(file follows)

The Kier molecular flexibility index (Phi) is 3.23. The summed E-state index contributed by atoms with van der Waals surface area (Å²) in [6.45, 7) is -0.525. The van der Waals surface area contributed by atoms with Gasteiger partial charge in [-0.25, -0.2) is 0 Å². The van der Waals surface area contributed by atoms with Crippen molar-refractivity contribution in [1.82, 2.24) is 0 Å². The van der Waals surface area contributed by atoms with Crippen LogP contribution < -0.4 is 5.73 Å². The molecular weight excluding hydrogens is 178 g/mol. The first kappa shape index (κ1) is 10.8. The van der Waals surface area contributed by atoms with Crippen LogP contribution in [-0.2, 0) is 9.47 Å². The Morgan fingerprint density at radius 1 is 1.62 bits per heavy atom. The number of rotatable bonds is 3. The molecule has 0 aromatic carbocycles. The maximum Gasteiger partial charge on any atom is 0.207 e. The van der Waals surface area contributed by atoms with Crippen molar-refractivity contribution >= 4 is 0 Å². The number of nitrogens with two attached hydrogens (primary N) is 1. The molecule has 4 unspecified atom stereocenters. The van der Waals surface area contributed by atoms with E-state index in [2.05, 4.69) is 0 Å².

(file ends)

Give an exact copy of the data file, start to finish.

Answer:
The Kier molecular flexibility index (Phi) is 3.23. The summed E-state index contributed by atoms with van der Waals surface area (Å²) in [6.45, 7) is -0.525. The van der Waals surface area contributed by atoms with Gasteiger partial charge in [-0.25, -0.2) is 0 Å². The van der Waals surface area contributed by atoms with Crippen molar-refractivity contribution in [1.82, 2.24) is 0 Å². The van der Waals surface area contributed by atoms with Crippen LogP contribution < -0.4 is 5.73 Å². The molecular weight excluding hydrogens is 178 g/mol. The first kappa shape index (κ1) is 10.8. The van der Waals surface area contributed by atoms with Crippen LogP contribution in [-0.2, 0) is 9.47 Å². The Morgan fingerprint density at radius 1 is 1.62 bits per heavy atom. The number of rotatable bonds is 3. The molecule has 0 aromatic carbocycles. The maximum Gasteiger partial charge on any atom is 0.207 e. The van der Waals surface area contributed by atoms with Crippen molar-refractivity contribution >= 4 is 0 Å². The number of nitrogens with two attached hydrogens (primary N) is 1. The molecule has 4 unspecified atom stereocenters. The van der Waals surface area contributed by atoms with E-state index in [2.05, 4.69) is 0 Å².